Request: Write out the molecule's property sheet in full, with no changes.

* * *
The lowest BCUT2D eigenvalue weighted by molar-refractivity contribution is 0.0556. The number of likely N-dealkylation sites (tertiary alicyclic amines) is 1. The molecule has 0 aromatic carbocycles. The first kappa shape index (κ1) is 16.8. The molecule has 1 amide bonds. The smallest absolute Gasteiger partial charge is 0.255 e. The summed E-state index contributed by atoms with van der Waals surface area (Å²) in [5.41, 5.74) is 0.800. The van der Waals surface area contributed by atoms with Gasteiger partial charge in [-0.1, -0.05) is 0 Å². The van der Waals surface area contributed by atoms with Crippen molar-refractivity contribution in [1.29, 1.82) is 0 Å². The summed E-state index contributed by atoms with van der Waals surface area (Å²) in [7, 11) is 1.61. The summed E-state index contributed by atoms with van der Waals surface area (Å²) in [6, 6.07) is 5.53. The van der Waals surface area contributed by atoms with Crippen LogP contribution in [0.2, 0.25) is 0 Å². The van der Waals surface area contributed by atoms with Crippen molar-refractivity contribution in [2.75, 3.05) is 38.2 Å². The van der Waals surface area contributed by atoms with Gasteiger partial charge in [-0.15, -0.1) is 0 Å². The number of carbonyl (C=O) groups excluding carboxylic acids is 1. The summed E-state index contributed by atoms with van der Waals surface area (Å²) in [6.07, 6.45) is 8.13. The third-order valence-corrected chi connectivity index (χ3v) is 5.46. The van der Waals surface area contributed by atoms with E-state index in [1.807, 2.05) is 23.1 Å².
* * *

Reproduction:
The lowest BCUT2D eigenvalue weighted by molar-refractivity contribution is 0.0556. The number of likely N-dealkylation sites (tertiary alicyclic amines) is 1. The molecule has 0 aromatic carbocycles. The first kappa shape index (κ1) is 16.8. The molecule has 1 amide bonds. The smallest absolute Gasteiger partial charge is 0.255 e. The summed E-state index contributed by atoms with van der Waals surface area (Å²) in [5.41, 5.74) is 0.800. The van der Waals surface area contributed by atoms with Gasteiger partial charge in [-0.1, -0.05) is 0 Å². The van der Waals surface area contributed by atoms with Crippen molar-refractivity contribution in [1.29, 1.82) is 0 Å². The summed E-state index contributed by atoms with van der Waals surface area (Å²) in [7, 11) is 1.61. The summed E-state index contributed by atoms with van der Waals surface area (Å²) in [6, 6.07) is 5.53. The van der Waals surface area contributed by atoms with Crippen LogP contribution in [0.2, 0.25) is 0 Å². The van der Waals surface area contributed by atoms with Crippen molar-refractivity contribution in [2.75, 3.05) is 38.2 Å². The van der Waals surface area contributed by atoms with Gasteiger partial charge in [-0.15, -0.1) is 0 Å². The number of carbonyl (C=O) groups excluding carboxylic acids is 1. The summed E-state index contributed by atoms with van der Waals surface area (Å²) in [6.07, 6.45) is 8.13. The third-order valence-corrected chi connectivity index (χ3v) is 5.46. The van der Waals surface area contributed by atoms with E-state index in [1.807, 2.05) is 23.1 Å².